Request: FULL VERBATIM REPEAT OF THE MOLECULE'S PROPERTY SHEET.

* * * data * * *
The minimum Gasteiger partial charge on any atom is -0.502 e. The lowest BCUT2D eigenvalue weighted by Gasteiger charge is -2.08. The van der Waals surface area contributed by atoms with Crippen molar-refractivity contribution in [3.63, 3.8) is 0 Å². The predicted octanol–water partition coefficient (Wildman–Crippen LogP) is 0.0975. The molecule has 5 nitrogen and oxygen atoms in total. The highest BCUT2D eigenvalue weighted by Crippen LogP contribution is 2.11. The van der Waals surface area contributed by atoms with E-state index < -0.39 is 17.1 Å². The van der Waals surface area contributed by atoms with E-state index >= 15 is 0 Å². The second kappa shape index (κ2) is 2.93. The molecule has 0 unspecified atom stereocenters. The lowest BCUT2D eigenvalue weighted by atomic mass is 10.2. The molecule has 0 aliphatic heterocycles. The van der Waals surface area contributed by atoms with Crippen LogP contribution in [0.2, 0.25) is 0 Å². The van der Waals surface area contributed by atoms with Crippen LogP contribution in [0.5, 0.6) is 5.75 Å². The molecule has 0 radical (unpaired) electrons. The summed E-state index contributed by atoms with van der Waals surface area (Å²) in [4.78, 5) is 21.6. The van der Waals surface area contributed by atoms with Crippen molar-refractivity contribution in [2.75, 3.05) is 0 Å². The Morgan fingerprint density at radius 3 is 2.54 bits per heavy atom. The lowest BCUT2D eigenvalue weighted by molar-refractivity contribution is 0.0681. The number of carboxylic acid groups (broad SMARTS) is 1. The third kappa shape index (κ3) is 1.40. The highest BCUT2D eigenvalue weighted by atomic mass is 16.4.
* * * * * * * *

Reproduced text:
The minimum Gasteiger partial charge on any atom is -0.502 e. The lowest BCUT2D eigenvalue weighted by Gasteiger charge is -2.08. The van der Waals surface area contributed by atoms with Crippen molar-refractivity contribution in [3.63, 3.8) is 0 Å². The predicted octanol–water partition coefficient (Wildman–Crippen LogP) is 0.0975. The molecule has 5 nitrogen and oxygen atoms in total. The highest BCUT2D eigenvalue weighted by Crippen LogP contribution is 2.11. The van der Waals surface area contributed by atoms with E-state index < -0.39 is 17.1 Å². The van der Waals surface area contributed by atoms with E-state index >= 15 is 0 Å². The second kappa shape index (κ2) is 2.93. The molecule has 0 unspecified atom stereocenters. The lowest BCUT2D eigenvalue weighted by atomic mass is 10.2. The molecule has 0 aliphatic heterocycles. The van der Waals surface area contributed by atoms with Crippen LogP contribution in [0.2, 0.25) is 0 Å². The van der Waals surface area contributed by atoms with Crippen LogP contribution in [0.5, 0.6) is 5.75 Å². The molecule has 0 radical (unpaired) electrons. The summed E-state index contributed by atoms with van der Waals surface area (Å²) in [4.78, 5) is 21.6. The van der Waals surface area contributed by atoms with Crippen molar-refractivity contribution in [2.75, 3.05) is 0 Å². The Morgan fingerprint density at radius 3 is 2.54 bits per heavy atom. The lowest BCUT2D eigenvalue weighted by molar-refractivity contribution is 0.0681. The number of carboxylic acid groups (broad SMARTS) is 1. The third kappa shape index (κ3) is 1.40. The highest BCUT2D eigenvalue weighted by atomic mass is 16.4.